Mon Basin Has 38 Impaired Water Bodies
Morgantown Dominion Post
25 October 2013
TOTAL MAXIMUM DAILY LOAD
(TMDL) describes the maximum amount of pollutant that a water body
can receive and still meet water quality standards. The water
quality standards are designed to ensure the quantity and
diversity of aquatic life is not threatened or degraded.
TMDLs may focus on a variety of pollutants, including sewage,
sediment, nitrogen, phosphorous, metals and organics. For many
West Virginia streams, including Deckers Creek, the pollutants of
focus are acidity, iron, aluminum and manganese. These pollutants
are a direct result of coal mining activities in the watershed.
The United States Clean Water Act, passed in 1972, requires a TMDL
be developed for those water bodies and identified as impaired by
the state. Impairment is determined by analysis of aquatic
communities and stream segments showing degraded aquatic
communities are placed on the state’s 303(d) list.
As of the late 1990s, West Virginia’s 303(d) list consisted of 205
impaired water bodies. The Monongahela River Basin, including the
main stem and tributaries constituted 38 of the impaired water
The following regulatory requirements were considered in
establishing the Monongahela River TMDLs, which includes Deckers
Creek as a major tributary:
1. The TMDLs are designed to implement the applicable water
2. The TMDLs include a total allowable load as well as individual
waste load allocations and load allocations.
3. The TMDLs consider the impacts of background pollutant
4. The TMDLs consider critical environmental conditions.
5. The TMDLs consider seasonal environmental variations.
6. The TMDLs include a margin of safety.
7. There is reasonable assurance that the proposed TMDLs can be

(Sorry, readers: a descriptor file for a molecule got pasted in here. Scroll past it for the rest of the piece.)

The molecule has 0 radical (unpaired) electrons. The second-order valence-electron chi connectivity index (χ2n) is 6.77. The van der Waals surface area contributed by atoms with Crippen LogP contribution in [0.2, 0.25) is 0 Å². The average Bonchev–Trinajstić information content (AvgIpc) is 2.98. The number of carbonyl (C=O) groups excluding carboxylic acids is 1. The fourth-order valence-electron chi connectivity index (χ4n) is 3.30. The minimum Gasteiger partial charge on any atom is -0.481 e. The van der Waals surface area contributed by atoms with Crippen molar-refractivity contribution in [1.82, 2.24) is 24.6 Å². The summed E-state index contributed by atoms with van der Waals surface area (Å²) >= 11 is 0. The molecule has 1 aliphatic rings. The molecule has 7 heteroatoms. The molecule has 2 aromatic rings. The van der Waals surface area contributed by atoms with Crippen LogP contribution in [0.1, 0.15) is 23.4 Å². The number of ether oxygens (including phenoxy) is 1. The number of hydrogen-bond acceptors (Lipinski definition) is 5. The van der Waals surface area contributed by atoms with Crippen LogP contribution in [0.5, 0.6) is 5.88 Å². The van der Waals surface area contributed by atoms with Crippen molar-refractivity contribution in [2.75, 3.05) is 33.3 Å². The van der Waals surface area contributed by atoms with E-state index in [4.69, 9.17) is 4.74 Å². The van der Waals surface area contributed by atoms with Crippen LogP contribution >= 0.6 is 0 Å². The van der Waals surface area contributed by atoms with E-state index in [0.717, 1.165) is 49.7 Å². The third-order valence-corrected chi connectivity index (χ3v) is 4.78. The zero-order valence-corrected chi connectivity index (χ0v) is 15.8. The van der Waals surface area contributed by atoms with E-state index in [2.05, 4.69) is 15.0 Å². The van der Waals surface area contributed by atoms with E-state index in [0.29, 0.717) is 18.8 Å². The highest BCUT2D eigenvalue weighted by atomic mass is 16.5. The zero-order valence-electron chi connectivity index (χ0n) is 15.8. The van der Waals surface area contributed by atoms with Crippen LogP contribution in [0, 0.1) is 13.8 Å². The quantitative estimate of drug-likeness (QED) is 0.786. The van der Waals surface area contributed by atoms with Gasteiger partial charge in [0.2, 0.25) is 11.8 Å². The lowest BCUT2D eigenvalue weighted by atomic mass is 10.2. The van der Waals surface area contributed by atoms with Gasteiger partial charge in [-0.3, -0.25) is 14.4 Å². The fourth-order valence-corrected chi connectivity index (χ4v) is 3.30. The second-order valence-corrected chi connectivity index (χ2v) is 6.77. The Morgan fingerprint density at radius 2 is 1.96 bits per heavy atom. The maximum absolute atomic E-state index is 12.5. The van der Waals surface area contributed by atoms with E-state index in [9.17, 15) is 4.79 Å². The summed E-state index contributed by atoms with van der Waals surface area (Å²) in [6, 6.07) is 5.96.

8. The TMDLs have been subject to public participation.
TMDLs are typically expressed in terms of mass per time, such as
10 pounds of iron per day. TMDLs are comprised of the sum of
individual wasteload allocations, load allocations and natural
background levels. A margin of safety is incorporated into the
calculation to account for phenomena, such as buffering or organic
acidity, which may occur naturally.
What that means: TMDLs are used to determine the magnitude of
pollutants that industry, agriculture, and other activities can
discharge into a watershed with negligible harm. The National
Pollutant Discharge Elimination System, which is responsible for
permitting all pollutant discharges, develops permissible values
based on TMDLs.
The U.S. Environmental Protection Agency established the current
Monongahela River Basin TMDLs to fulfill requirements of a 1997
lawsuit settlement agreement. However, the state of West Virginia
is currently updating the existing TMDL thresholds. The updates
are based on an additional decade of data collection and greater
comprehension of the necessary steps to protect a water body. The
citizens of West Virginia, the Monongahela River Basin, and the
Deckers Creek Watershed, will continue to see improved water
quality as we are fortunate that our state agencies are interested
in continued protection and remediation of the state’s vital water
FRIENDS OF DECKERS CREEK is a non profit watershed group. Its
column runs monthly. To contact the group, call 304-292-3970 or